Proudfoot, a fifth-year runner from Sudbury, Ont., began his final university season last fall with a gold-medal performance at the CIS cross country championships, where he helped the Gryphon men claim the team banner for the fifth time. In the winter, the human kinetics master’s student was named male MVP of the CIS indoor track and field championships after he dominated his two events, the 1500 and 3000-metre races.
Buckley, a fourth-year quarterback from Calgary who amassed 18 touchdown passes and 10 rushing majors in eight league games, became the first player in history to receive both the Hec Crighton Trophy as CIS player of the year and the Russ Jackson Award, honouring success on the football field, in the classroom and in the community. The kinesiology student helped the Dinos reach the Canada West final, where they were upset by Manitoba.
SEE COMPLETE PROFILES BELOW.
2015 Female BLG Award Nominees (Jim Thompson Trophy):
AUS: Emma Taylor, rugby, StFX (Scotsburn, N.S.)
RSEQ: Mariam Sylla, basketball, McGill (Conakry, Guinea)
OUA: Korissa Williams, basketball, Windsor (Windsor, Ont.)
CWUAA: Jessica King, soccer, Trinity Western (Liverpool, England)
2015 Male BLG Award Nominees (Doug Mitchell Trophy):
AUS: Justin Maheu, soccer, Cape Breton (Ottawa, Ont.)
RSEQ: Cédric McNicoll, hockey, McGill (Boucherville, Que.)
OUA: Ross Proudfoot, cross country / track & field, Guelph (Sudbury, Ont.)
CWUAA: Andrew Buckley, football, Calgary (Calgary, Alta.)
Past BLG Award Winners:
2013-14: Justine Colley – Saint Mary’s (basketball) / Philip Scrubb – Carleton (basketball)
2012-13: Shanice Marcelle – UBC (volleyball) / Kyle Quinlan – McMaster (football)
2011-12: Ann-Sophie Bettez – McGill (hockey) / Marc-André Dorion – McGill (hockey)
2010-11: Jessica Clemençon – Windsor (basketball) / Tyson Hinz – Carleton (basketball)
2009-10: Liz Cordonier – UBC (volleyball) / Erik Glavic – Calgary (football)
2008-09: Annamay Pierse – UBC (swimming) / Joel Schmuland – Alberta (volleyball)
2007-08: Laetitia Tchoualack – Montreal (volleyball) / Rob Hennigar – UNB (hockey)
2006-07: Jessica Zelinka – Calgary (track & field) / Josh Howatson – Trinity Western (volleyball)
2005-06: Marylène Laplante – Laval (volleyball) / Osvaldo Jeanty – Carleton (basketball)
2004-05: Adrienne Power – Dalhousie (track & field) / Jesse Lumsden – McMaster (football)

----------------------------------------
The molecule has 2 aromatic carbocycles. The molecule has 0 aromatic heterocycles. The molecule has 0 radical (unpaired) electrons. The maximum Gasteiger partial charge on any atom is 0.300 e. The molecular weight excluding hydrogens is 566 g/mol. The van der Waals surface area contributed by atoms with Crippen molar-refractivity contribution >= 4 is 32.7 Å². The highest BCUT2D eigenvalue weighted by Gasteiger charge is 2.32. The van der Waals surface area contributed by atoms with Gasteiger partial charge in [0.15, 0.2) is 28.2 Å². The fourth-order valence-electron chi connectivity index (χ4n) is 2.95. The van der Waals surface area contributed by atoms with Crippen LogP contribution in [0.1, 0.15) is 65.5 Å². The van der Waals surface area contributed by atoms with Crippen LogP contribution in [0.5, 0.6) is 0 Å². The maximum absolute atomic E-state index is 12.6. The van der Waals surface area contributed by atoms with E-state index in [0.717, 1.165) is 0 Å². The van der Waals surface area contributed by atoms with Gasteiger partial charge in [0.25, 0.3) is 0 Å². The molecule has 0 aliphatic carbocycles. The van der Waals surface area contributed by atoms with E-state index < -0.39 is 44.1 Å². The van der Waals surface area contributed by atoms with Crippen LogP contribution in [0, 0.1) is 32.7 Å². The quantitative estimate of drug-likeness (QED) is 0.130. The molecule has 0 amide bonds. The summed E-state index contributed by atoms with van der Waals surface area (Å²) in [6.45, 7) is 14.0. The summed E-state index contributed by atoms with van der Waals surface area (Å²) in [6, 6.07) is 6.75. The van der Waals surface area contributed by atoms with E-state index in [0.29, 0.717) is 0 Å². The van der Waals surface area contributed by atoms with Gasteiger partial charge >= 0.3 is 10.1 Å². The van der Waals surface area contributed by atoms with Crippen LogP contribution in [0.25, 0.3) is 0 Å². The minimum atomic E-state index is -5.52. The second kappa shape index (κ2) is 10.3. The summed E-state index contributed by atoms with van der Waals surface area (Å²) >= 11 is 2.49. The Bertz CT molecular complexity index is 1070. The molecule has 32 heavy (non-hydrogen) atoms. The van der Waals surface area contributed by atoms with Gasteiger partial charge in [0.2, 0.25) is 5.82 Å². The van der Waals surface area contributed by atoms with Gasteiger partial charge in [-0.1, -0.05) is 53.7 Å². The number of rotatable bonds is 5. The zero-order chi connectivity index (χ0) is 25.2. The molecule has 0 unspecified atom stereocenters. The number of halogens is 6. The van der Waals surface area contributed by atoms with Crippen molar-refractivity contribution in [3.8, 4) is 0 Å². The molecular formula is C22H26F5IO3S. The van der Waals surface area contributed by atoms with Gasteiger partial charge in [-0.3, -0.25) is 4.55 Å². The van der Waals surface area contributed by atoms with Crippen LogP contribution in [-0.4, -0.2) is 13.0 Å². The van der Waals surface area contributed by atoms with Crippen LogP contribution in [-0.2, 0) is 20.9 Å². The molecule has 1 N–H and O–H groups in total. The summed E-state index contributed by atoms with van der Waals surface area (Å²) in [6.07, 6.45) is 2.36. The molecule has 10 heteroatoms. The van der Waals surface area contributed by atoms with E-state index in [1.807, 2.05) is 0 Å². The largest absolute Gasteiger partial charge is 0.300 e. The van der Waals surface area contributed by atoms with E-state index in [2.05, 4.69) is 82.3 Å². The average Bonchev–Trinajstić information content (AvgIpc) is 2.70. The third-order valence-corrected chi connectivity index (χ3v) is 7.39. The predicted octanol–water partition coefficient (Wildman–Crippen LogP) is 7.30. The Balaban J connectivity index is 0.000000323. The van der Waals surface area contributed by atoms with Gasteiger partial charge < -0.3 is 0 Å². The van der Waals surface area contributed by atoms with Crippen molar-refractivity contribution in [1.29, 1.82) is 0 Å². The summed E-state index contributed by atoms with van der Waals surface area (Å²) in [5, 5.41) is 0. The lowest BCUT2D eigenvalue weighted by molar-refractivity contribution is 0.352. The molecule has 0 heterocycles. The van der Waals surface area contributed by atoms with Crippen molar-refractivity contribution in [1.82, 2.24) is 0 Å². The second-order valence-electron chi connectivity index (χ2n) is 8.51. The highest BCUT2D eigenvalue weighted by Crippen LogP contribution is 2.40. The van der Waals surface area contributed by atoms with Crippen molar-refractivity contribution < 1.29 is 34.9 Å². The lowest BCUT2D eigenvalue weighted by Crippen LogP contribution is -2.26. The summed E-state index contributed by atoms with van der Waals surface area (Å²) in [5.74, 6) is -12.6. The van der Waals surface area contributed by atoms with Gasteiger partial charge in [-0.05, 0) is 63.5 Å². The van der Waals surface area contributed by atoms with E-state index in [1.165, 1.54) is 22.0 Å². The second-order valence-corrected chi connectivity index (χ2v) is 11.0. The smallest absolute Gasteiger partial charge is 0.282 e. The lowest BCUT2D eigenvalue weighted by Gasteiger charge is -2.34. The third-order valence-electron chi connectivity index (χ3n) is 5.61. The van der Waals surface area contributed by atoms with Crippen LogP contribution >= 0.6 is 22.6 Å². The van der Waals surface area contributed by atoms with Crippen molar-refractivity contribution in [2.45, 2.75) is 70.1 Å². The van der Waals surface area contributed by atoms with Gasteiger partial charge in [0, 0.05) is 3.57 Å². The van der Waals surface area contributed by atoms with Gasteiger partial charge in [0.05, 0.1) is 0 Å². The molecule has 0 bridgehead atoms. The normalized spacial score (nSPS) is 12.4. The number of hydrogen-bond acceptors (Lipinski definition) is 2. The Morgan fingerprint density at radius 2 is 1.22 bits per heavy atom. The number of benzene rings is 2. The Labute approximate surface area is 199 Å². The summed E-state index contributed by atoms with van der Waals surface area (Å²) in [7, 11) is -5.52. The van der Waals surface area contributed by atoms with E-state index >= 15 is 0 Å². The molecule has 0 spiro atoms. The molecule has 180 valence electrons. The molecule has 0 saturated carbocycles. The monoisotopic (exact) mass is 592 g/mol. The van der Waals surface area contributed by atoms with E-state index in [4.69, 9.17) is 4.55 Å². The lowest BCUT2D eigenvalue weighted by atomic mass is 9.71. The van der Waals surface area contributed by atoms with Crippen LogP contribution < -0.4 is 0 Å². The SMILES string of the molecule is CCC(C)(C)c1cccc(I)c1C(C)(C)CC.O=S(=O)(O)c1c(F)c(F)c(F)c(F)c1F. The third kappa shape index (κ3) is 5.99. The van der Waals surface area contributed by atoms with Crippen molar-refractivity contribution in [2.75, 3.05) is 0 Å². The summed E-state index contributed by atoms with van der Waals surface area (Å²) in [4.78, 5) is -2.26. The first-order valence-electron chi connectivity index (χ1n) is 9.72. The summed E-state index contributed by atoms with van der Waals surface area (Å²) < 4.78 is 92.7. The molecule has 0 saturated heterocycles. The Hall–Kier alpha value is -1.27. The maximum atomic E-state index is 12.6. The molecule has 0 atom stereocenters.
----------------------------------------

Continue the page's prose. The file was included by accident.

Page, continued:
2003-04: Joanna Niemczewska – Calgary (volleyball) / Adam Ens – Saskatchewan (volleyball)
2002-03: Kim St-Pierre – McGill (hockey) / Ryan McKenzie – Windsor (cross country & T&F)
2001-02: Elizabeth Warden – Toronto (swimming) / Brian Johns – UBC (swimming)
2000-01: Leighann Doan – Calgary (basketball) / Kojo Aidoo – McMaster (football)
1999-00: Jenny Cartmell – Alberta (volleyball) / Michael Potts – Western (soccer)
1998-99: Corinne Swirsky – Concordia (hockey) / Alexandre Marchand – Sherbrooke (T&F)
1997-98: Foy Williams – Toronto (track & field) / Titus Channer – McMaster (basketball)
1996-97: Terri-Lee Johannesson – Manitoba (basketball) / Curtis Myden – Calgary (swimming)
1995-96: Justine Ellison – Toronto (basketball) / Don Blair – Calgary (football)
1994-95: Linda Thyer – McGill (track & field) / Bill Kubas – Wilfrid Laurier (football)
1993-94: Sandra Carroll – Winnipeg (basketball) / Tim Tindale – Western (football)
1992-93: Diane Scott – Winnipeg (volleyball) / Andy Cameron – Calgary (volleyball)
2014-2015 FEMALE BLG AWARD NOMINEES (Jim Thompson Trophy)
Atlantic University Sport (AUS)
St. Francis Xavier University
Year of eligibility: 5
Academic program: Business Administration
Hometown: Scotsburn, N.S.
Emma Taylor is the latest superstar from the women’s rugby powerhouse at StFX University to be nominated for a BLG Award, following in the footsteps of Tyson Beukeboom (2012) and Ghislaine Landry (2009).
In her fifth season with the X-Women, Taylor led the reigning 17-time AUS champions to their fourth CIS title. In doing so she became the only athlete in school history to win three national crowns (2014, 2012, 2010), to go with a silver medal (2011).
The 6-foot-1 lock from Scotsburn, N.S. was named MVP of the 2014 CIS championship after leading all players with seven tries in three games. With a flair for the dramatic, Taylor scored the game-winning try in the final minute of play in the CIS semi-final to advance the X-Women to the championship game, where they handled McMaster 43-34. The previous week, in the AUS conference final, she had scored two tries, including the game-tying score, to lead X to a come-from-behind overtime victory over archrival Acadia.
The 22-year-old business administration major led the Atlantic conference during the 2014 regular season with 10 tries in six games and was second in points scored (60), en route to receiving league MVP accolades. Taylor, who would also be named the AUS playoff MVP and a first-team All-Canadian, experienced the rare occurrence of being voted CIS athlete of the week on back-to-back occasions last fall.
She wraps her stellar StFX rugby career as a two-time All-Canadian and CIS tournament all-star, three-time AUS all-star, five-time AUS champion and three-time CIS champion.